Intercontinental Exchange (ICE) is a leading operator of exchanges and marketplaces across the North-America, Europe, and Asia. On this page, you’ll learn how the ICE operates, what you can trade on its exchanges, and how it’s regulated. You’ll also find answers to commonly-asked questions about the ICE.
What is ICE?
The Intercontinental Exchange (ICE) establishes, operates, acquires, and grows global marketplaces for listing, trading, and clearing commodities, derivatives, shares, fixed income, ETFs, and other financial products.
ICE marketplaces also play a key role in capital formation for companies across the globe.
ICE and its portfolio of companies operate global electronic trading platforms that enable users worldwide to access markets in all of the products it trades.
It also operates broker services or OTC markets and a network of clearing and data services.
What Does ICE Offer Clients?
ICE provides a range of products and services, including:
- Markets – ICE operates regulated and liquid markets that offer trading in a variety of asset classes across multiple global exchanges.
- Clearing and Risk Management – ICE operates six clearing houses that serve derivative asset classes in the United States, United Kingdom, Europe, Canada, and Singapore.
- Listings – ICE operates the New York Stock Exchange (NYSE), which is one of the most recognizable equity markets in the world. The family of exchanges operated by the NYSE Group within ICE trades more US equity volume than any other exchange group.
- Technology – ICE’s range of technology products supports every part of the trade lifecycle from price discovery and execution to clearing and settlement.
- Data – ICE has a range of data products used by quote distributors, traders, risk managers and brokers to obtain actionable information in a variety of formats.
- Customer Service – ICE customer service help desks, technical account managers, and product experts answer questions and provide tutorials on ICE products for customers.
What Can You Trade With ICE?
ICE offers trading in futures, options, over-the-counter (OTC) products, and physicals across the following asset classes:
- Credit Derivatives
- Interest Rates
- Digital Assets
- Fixed Income
ICE offers customers access to trading a range of products in the different asset classes.
|Asset Class||Products||Exchange||Market Facts|
|Agricultural||ICE offers futures and options on the following agricultural commodities:||IFUS|
|Some ICE agricultural futures are financially settled, while others are physically settled.|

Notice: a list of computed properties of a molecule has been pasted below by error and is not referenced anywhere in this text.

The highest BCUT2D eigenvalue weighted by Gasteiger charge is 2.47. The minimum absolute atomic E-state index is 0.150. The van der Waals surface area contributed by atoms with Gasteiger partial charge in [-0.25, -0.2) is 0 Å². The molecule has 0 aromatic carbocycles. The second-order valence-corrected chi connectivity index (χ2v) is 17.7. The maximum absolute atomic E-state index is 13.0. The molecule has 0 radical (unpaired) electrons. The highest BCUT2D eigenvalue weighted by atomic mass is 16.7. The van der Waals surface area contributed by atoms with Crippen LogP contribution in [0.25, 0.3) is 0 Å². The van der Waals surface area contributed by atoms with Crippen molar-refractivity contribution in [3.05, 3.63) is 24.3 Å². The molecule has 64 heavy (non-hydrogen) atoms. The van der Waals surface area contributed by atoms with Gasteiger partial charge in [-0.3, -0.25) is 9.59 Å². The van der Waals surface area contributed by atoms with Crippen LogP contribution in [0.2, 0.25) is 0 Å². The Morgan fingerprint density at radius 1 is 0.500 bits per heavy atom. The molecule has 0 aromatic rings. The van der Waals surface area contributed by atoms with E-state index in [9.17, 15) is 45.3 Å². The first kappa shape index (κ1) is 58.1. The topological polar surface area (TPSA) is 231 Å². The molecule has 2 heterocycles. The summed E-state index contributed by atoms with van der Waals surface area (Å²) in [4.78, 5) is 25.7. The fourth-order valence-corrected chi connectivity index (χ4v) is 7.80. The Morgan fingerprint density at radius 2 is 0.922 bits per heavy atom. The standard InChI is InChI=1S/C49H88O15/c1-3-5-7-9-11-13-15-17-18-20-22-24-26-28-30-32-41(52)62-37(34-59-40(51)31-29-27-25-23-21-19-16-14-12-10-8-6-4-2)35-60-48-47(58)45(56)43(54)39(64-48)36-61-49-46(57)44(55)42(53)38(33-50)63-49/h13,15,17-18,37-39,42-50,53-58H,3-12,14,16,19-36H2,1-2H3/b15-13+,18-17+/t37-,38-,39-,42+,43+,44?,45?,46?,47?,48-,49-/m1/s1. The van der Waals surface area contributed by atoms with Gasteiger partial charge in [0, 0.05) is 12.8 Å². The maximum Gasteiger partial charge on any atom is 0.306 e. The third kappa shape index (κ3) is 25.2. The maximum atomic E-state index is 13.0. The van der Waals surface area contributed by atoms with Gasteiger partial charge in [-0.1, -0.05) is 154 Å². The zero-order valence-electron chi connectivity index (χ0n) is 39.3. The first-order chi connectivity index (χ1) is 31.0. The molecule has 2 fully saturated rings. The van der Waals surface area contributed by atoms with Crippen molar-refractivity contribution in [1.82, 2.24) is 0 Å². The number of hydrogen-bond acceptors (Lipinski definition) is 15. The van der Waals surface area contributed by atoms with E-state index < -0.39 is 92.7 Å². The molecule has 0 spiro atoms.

|Credit||ICE offers two five-year credit index futures:||IFUS||Both products are cash settled futures contracts with $100,000 notional principal.|
|Energy||ICE offers futures and options on energy commodities spanning eight categories:||IFEU|
|Equity Derivatives||ICE products include futures and options and cover these product groups:||IFLL|
|ICE offers futures and options contracts on some of the most popular indexes and shares.|
|Forex||ICE offers futures on the following currency groups:||IFUS|
|ICE also offers options contracts on the ICE US Dollar Index.|
|Freight||ICE offers futures on the following freight categories:||IFEU||ICE also offers average price options on some freight products.|
|Interest Rates||ICE offers futures and options on the following interest rate categories:||IFLL||Interest Rate products cover popular markets in Europe as well as Eurodollar and the notional bond future Swapnote.|
|Metals||ICE offers futures and optionson these metals commodities:||IFUS|
|Most ICE metals futures are physically settled. Iron ore contracts are financially (cash) settled.|
|Environmental||ICE offers futures and options on futures on both financial and physical environmental futures.||IFED||Physical environmental commodity futures include, among other contracts, the following: |
|OTC ||ICE OTC products include the following:||ICES|
|ICE OTC physical energy contracts include the following: |
|Digital Assets||ICE offers futures trading on Bitcoin.||IFUS|
|ICE's Bakkt Warehouse acts as custodian for digital assets.|
How is ICE Regulated?
ICE has a trading and clearing presence across the globe, and, therefore, falls under the regulatory jurisdiction of many global agencies and regulators.
A few of the more prominent ICE markets and regulatory regimes applicable to prominent ICE markets include:
Commodity exchanges in the United States fall under the regulation of the Commodity Futures Trading Commission (CFTC). The CFTC’s mission is to facilitate “open, transparent, competitive, and financially sound markets.”
The agency works to limit systemic problems and safeguard market participants, consumers and the general public from fraud, manipulation, and abusive practices.
NYSE Regulation (NYSER) is a division of the NYSE responsible for monitoring activities on the NYSE stock, bond and options markets and addressing non-compliance with NYSE rules and federal securities laws.
The Financial Industry Regulatory Authority (FINRA) and other self-regulatory organizations (SROs) also perform regulatory functions in US share markets.
As a result of the 2008 global financial crisis, the EU made the Markets in Financial Instruments Directive (MiFID) (an EU regulation designed to increase transparency across all member nations) more expansive and created MiFID II and Markets in Financial Instruments Regulation (MiFIR).
These changes went into effect in January 2018. Mifid II made the reporting requirements of derivative contracts more stringent. Commodity contracts are subject to position limits and more onerous reporting requirements under MiFID II.
ICE Futures Europe and ICE Endex (a European natural gas and power trading exchange) have instituted rigorous procedures to ensure compliance with MiFID II requirements.
Wholesale Energy Markets Integrity and Transparency Regulation
Regulation on Wholesale Energy Markets Integrity and Transparency (REMIT) is an EU regulation designed to increase transparency and stability in European energy markets.